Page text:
Tips: Transplanting Your Perennials

Perhaps the light that you planned for isn't coming through because of a tree that has fully leafed out. Perhaps your perennial has outgrown its current location. Whatever your motivation, transplanting existing garden plants can be stressful. Taking a few extra steps can set you up for success though.

Transplanting Perennials

The Right Temperature

Hot temperatures can be deadly for transplanting, but if you must transplant, do so during the early evening hours. Doing so allows your plants the best opportunity to take to their new surroundings without the added stress of summer heat.

Dig Down

Using a hand shovel, dig a ring around the base of the root, with a circumference wide enough to allow you to get under the root ball as cleanly as possible. Digging at least 6 inches down for larger plants, use a larger shovel to dig up the root ball, careful not to shake off any attached soil.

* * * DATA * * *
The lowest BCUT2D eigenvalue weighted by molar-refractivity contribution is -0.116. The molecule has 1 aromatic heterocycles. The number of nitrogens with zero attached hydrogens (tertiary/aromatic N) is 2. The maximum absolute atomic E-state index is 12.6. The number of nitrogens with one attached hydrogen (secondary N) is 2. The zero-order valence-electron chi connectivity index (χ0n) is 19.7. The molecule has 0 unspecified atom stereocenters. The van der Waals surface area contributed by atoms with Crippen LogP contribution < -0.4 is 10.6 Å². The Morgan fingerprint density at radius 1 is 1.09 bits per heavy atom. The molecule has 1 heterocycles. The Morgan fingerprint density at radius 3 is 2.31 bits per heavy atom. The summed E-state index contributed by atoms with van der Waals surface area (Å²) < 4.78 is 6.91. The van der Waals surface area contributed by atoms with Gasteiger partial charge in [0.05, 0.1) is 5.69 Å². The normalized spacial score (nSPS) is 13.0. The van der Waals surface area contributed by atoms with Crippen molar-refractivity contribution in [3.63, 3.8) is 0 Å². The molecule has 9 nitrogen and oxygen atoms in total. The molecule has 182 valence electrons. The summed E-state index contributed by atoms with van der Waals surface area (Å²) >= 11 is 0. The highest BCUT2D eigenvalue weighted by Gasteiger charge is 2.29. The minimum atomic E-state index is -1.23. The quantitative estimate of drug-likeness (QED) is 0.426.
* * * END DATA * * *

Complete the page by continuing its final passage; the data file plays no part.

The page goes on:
Move Quickly

Once the plants have been uprooted, it's a race against time. A best practice is to dig and pre-saturated the new location ahead of time, but regardless the plants need to be in their new location as soon as possible.

Water, then water some more, then water again

Once you've found a designated new location, water that area thoroughly the day prior. The moist soil will be a welcomed environment for the plant. Additionally, watering the plant in its current location will help with digging on moving day. From there on, water once to twice per day depending on temperatures and sunlight.

Transplanting Perennials